Volkswagen Group of America and Redwood Materials announced their collaboration to create a supply chain to recycle Volkswagen and Audi electric vehicle batteries in the United States, with the goal of providing accessible and more sustainable electric mobility for American drivers.
By advancing Volkswagen Group of America’s strategy to localize all major competencies for its electric transformation, as well as Redwood’s goal of creating the nation’s only closed-loop supply chain for lithium-ion batteries, the collaboration represents a crucial step in growing North America’s domestic EV industry.
“For Volkswagen, going all-in on electrification means driving sustainable solutions at every turn,” said Scott Keogh, President and CEO, Volkswagen Group of America, Inc. “Redwood Materials is a great partner to help us accelerate EV adoption in America. This collaboration allows us to move closer toward our goal of closing the loop for a circular EV economy, giving American consumers yet another reason to go electric.”
The new EV battery recycling collaboration will be facilitated by Volkswagen Group’s nationwide network of approximately 1,000 dealers, starting with the Volkswagen and Audi brands. Key to the collaboration is a holistic approach to the battery lifecycle. By allowing for more sustainable utilization of battery components from the moment vehicles leave the assembly line through the end of their lifecycle, the collaboration can support local battery capacity and expertise as Volkswagen continues its transition to an electrified portfolio.
As Volkswagen Group brands plan to introduce more than 25 new battery electric vehicles to American consumers through 2030, Volkswagen Group of America aims to begin establishing battery recycling capabilities for current and future vehicles in North America now. In addition, the new EV battery recycling collaboration will integrate prototype batteries from Volkswagen’s research facilities such as the Battery Engineering Lab (BEL) in Chattanooga. Redwood Materials will work directly with dealers and Volkswagen facilities to identify end-of-life batteries and materials, and then safely package and transport them to their Nevada facilities.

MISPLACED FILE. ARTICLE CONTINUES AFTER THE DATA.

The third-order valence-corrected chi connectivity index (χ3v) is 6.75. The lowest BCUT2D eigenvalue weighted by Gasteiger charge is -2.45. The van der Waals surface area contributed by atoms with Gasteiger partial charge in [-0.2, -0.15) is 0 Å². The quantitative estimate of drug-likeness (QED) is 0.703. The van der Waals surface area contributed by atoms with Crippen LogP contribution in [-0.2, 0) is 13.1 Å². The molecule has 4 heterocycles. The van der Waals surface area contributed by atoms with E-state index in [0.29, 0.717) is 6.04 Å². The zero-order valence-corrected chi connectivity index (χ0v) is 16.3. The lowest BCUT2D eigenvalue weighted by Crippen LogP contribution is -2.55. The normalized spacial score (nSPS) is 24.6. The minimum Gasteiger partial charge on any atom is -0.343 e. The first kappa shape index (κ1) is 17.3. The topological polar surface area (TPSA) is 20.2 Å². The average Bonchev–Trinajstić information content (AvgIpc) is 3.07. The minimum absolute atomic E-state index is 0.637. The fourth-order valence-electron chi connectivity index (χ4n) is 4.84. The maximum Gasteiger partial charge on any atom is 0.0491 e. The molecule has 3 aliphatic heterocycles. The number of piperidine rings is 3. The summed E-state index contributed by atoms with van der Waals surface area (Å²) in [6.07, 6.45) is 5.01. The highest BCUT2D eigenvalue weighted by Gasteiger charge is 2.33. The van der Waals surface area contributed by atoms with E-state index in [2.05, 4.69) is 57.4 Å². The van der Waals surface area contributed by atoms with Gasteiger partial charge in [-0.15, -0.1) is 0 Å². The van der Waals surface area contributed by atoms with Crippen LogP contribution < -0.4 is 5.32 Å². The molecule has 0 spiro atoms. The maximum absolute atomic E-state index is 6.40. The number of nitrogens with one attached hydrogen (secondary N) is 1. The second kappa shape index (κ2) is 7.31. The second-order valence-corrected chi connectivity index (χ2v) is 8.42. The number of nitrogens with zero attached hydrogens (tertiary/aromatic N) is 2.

“The electric transformation means making commitments in many areas throughout our business,” said Daniel Weissland, President, Audi of America. “In addition to our robust line up of fully electric Audi e-tron models available now, having like-minded partners like Redwood Materials in place to further reduce environmental impact throughout the lifecycle of every electric vehicle is critical.”
Each year, Redwood already recycles more than 6 GWh of lithium-ion batteries, the equivalent of 60,000 EV batteries, in Nevada. The batteries that come to Redwood are composed of end-of-life consumer devices, battery production scrap, and electric vehicle batteries, and represent the large majority of lithium-ion batteries recycled in North America today. Redwood then extracts raw materials such as cobalt, copper, nickel, and lithium, refines and remanufactures them into critical battery components, anode copper foil and cathode, before delivering those products back to domestic battery cell manufacturers.
“The transition to electric transportation and clean energy is coming and the batteries powering these technologies present an incredible opportunity. As more and more batteries reach end-of-life each year, an increasing and infinitely recyclable resource becomes available”, said JB Straubel, Redwood Materials Founder and CEO. “Redwood and Volkswagen Group of America share a vision to create a domestic, circular supply chain for batteries that will help improve the environmental footprint of lithium-ion batteries, decrease cost and, in turn, increase access and adoption of electric vehicles.”
The collaboration of Volkswagen Group of America and Redwood Materials reflects a shared vision for a circular EV economy that, if adopted across the industry, could help reduce battery costs and the need to mine and ship raw materials.
Volkswagen Group of America is aiming for 55% of its U.S. sales to be fully-electric by 2030. To achieve this goal the company is transforming the North American region into an industrial EV powerhouse, featuring localized EV engineering and R&D capabilities, EV assembly and component production for its brands, and plans for a dedicated battery cell production.